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coverage of the surfactant, which reduces the ability of the layer to prevent fluorescence quenching mechanisms (Silvera-Batista et al. 2009; Wang et al. 2008b). However, any changes to the surfactant structure must be minimal since exposure to higher dielectric environments are expected to dec rease the PL intensity dramat ically (Silvera-Batista et al. 2010). It is also possible that the sidewalls of the nanotubes become functionalized during algal growth, reducing the PL intensity. However, Raman spectra would indicate structural changes to the carbon atoms on the sidewalls of SWNTs associated with covalent functionalization. The D-peak (at about 1300 cm-1) and G-peak (at about 1600 cm-1) on such spectra correspond to phonon modes associated with sp3 and sp2 carbon atoms of SWNTs, respectively. In this study, spectra obtained for different GA concentrations (0.023% and 0.046% with 0.5 ppm SWNTs) at both t0 and tf exhibit nearly identical D/G peak ratios (Figure 3-12), suggesting that nanotubes do not undergo significant chemical changes, such as oxidation or sidewa ll functionalization. This is because high D/G ratios are obtai ned only when covalent bonds are formed on SWNT surfaces causing the phonon modes of sp2 carbon atoms to shift to sp3 phonon modes (Dresselhaus et al. 2003). The decrease in the intensity of th e PL (Figure 3-11) and G-peak between t0 and tf (Figure 3-12) indicate that some SWNTs co uld be removed from t he algal suspensions. Such sedimentation or remo val of SWNTs could occur following the aggregation of a small fraction of SWNTs present in the suspension. This is important as previous exposure studies investigating the effe cts of the degree and kind of aggregation of SWNTs on cells have linked these parameters to biological responses in human MSTO68

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21 cells (Kostarelos et al. 2007). Although t he above discussion suggests that complete exchange of the surfactant with DOM on SWNT surfaces is unlikely, the adsorption of even a small amount of DOM could alter t he surfactant structure around the nanotubes (Wang et al. 2008b) or change the surface ch arges (Myklestad 1995), disrupting the mechanism that disperses SWNTs. The induced progressive aggregation of SWNTs in such cases would promote removal from so lution by sedimentation and possibly alter the biological response of the tested model organisms as well. However, considerable aggregation of SWNTs would be ex pected to have significant decreases in PL intensity, which is not observed. One may therefore conclude from the s pectroscopy data suggest that the SWNTs in the suspension are similar in regards to surfactant cover age and aggregation state throughout algal growth. However, the fact that the PL in tensity changes are correlated to the relative ratio of surf actant to SWNTs indicates that both of these factors could occur to a limited extent during algal growth. Although aggregat ion and surfactant changes cannot be ruled out, it is clear that these effects have minimal influence on the SWNTs during algal growth at all SWNT conc entrations. Therefore, our study suggests that well-dispersed SWNTs in aqueous suspens ions can result in negative biological effects at concentrations >1 ppm, which is in c ontrast to previous studies that found that aggregation was responsible for toxi city (Kostarelos et al. 2007). 3.3.5.2 SC-SWNT The dispersion state of SC-SWNTs used in this study was monitored using NIRfluorescence spectra and Raman spectro scopy before and after the 96 hours algal growth experiments. Photoluminescence sp ectra obtained from culture media treated with SC-SWNTs are shown in Figure 3-13. Fluorescence emitted from SWNTs at the 69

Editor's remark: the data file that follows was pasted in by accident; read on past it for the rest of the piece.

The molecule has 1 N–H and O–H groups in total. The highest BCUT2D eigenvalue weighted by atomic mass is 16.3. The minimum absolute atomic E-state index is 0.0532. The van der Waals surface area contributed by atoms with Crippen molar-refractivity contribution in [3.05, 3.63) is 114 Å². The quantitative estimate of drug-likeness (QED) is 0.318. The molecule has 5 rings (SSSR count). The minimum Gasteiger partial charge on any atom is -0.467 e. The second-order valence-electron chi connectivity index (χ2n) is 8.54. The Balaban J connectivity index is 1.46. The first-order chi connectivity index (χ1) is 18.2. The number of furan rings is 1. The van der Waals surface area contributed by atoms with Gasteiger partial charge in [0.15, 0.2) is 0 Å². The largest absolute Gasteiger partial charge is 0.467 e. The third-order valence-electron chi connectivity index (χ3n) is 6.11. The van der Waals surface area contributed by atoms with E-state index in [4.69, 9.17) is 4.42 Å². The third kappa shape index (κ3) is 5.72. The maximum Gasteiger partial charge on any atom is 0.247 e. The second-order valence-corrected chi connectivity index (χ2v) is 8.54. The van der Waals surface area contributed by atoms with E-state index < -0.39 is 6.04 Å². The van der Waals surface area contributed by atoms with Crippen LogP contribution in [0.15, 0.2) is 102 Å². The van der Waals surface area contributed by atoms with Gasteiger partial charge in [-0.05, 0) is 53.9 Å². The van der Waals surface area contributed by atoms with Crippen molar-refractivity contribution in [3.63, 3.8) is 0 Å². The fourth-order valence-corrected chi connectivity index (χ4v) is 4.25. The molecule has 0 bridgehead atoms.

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beginning (i.e. black line) was significantly reduced at the end of the experiment (i.e. dotted line) for SWNTs concentrations of both 0.05% and 0.1% SC. As discussed earlier, decreases in fluorescence intensity ar e mainly caused by sidewall modifications, changes in the interaction between surf actant and nanotubes, or aggregation in the suspension and subsequent removal of SWNTs. Lack of decreases in absorbance and identical Raman D/G-peak ratio between before and after the experime nt indicate that removal of SWNTs and side wall functionalizat ions are unlikely the cause of changes in PL intensity (data not shown). Changes in intensity of Raman aggregation peak show signs of nanotubes aggregation in final SC concentration of 0.05%, but no significant changes are observed in 0.1% (Figure 3-14). Biological modification of SWNTs that target living organisms consumed coating ma terials of carbon nanotubes was reported (Roberts et al. 2007). If surfactants us ed to disperse SWNTs were degraded and utilized by algae in the culture media, it would disturb stability of the suspension and then result in aggregation of SWNTs. Th is aggregation induced by algae was not observed in higher SC concentration because there is enough SC in culture media to replace exposed sidewalls of carbon nanotubes. 3.3.5.3 PF-SWNT Fluorescence spectra changes were also monitored in the experiment using PFSWNTs (Figure 3-15) Emissi on spectra observed in this experiment shows that quenching of fluorescence does occur but in re latively small magnitude. This suggests that most of the SWNTs remained suspended and well dispersed in culture media. The existence of stable nanotubes suspensions duri ng algal growth are also confirmed in monitoring the aggregation peak in Raman spec tra (insets of Figure 3-16). Additional modifications that nanotubes may under go dur ing algal growth are the surfactant 70